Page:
Practically all of us have a story about an unpleasant encounter with a spider, bee, wasp, or snake. In 2011, the American Association of Poison Control Centers reported that the 57 poison control centers in the United States received over 66,000 calls for bites or venom poisoning (envenomations). The Bureau of Labor Statistics reported that bites and stings from insects, spiders, or bees caused 25 deaths in the same year. Agricultural, forestry, and fishing workers are at high risk for bites and stings because they typically spend more time outdoors or working near the habitats of venomous critters.
The best way to prevent a bite or sting is to be aware of the critters’ homes and follow some simple avoidance strategies. Because each venomous critter lives in a different environment, the recommendations vary.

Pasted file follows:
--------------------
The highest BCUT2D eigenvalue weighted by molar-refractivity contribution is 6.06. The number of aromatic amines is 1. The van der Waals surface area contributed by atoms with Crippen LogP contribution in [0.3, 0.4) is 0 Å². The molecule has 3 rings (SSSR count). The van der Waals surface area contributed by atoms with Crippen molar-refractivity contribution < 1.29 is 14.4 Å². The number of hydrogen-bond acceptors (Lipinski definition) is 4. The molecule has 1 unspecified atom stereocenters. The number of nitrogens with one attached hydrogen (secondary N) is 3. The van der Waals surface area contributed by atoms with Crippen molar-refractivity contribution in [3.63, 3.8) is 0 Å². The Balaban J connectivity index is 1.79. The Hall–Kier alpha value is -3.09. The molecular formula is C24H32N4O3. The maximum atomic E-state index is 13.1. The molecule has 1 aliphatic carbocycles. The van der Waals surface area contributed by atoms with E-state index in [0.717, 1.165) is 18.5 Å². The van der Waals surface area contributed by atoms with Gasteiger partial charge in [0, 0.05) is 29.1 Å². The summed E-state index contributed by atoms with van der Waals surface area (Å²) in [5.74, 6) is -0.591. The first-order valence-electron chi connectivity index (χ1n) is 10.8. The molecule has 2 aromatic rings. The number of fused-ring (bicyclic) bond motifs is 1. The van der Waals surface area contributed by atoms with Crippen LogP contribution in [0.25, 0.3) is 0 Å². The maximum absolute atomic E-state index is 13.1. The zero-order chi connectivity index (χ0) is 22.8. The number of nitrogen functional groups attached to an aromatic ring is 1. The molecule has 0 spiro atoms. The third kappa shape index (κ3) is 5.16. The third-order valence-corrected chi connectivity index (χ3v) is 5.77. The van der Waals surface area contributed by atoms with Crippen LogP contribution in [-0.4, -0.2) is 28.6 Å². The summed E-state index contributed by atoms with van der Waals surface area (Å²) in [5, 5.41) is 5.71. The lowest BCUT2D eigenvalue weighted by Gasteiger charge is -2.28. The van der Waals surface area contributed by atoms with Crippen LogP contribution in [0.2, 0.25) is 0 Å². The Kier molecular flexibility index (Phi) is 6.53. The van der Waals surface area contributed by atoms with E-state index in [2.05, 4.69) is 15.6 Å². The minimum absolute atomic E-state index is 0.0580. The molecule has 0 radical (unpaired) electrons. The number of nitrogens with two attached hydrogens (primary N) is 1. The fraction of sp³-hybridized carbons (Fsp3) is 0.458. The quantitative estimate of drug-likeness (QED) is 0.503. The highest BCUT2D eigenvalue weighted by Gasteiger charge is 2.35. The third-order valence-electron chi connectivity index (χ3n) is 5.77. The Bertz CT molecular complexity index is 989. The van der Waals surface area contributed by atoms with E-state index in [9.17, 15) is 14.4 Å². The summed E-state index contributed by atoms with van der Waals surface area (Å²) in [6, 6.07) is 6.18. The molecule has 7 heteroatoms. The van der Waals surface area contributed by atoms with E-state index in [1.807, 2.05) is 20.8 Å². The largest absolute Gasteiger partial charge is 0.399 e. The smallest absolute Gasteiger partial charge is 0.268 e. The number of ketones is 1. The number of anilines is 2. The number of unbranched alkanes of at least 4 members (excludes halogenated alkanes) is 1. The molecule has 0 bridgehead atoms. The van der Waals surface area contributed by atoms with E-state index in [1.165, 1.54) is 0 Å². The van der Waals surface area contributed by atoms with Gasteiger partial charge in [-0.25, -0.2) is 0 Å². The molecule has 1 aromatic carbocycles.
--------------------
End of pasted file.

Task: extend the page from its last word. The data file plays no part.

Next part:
Even when you are armed with habitat and avoidance information, a bite or sting can occur. Your next best option is to identify what bit or stung you and perform wound first aid.
Free resources are available from the Southwest Center for Agricultural Health, Injury Prevention and Education to help. The Bites, Stings and Venomous Things tip booklet covers venomous critter identification, sting symptoms, and wound first aid for caterpillars, insects, millipedes, scorpions, snakes, and spiders. Colorful pictures, sting symptoms, and facts about typical behavior help you figure out what the culprit was and what to do next. Click HERE to access the resource in Spanish.
2011 Annual Report of the American Association of Poison Control Centers’ National Poison Data System (NPDS): 29th Annual Report; https://aapcc.s3.amazonaws.com/pdfs/annual_reports/2011_NPDS_Annual_Report.pdf
Bureau of Labor Statistics: http://www.bls.gov/iif/oshwc/cfoi/cftb0267.pdf.
Bites, Stings and Venomous Things Tip Booklet (pdf): http://www.swagcenter.org/files/pdf/swagcenter_bsvt_english_rev_2015-jun....
Bug Bites and Stings: http://www.medicinenet.com/bug_bites_and_stings/article.htm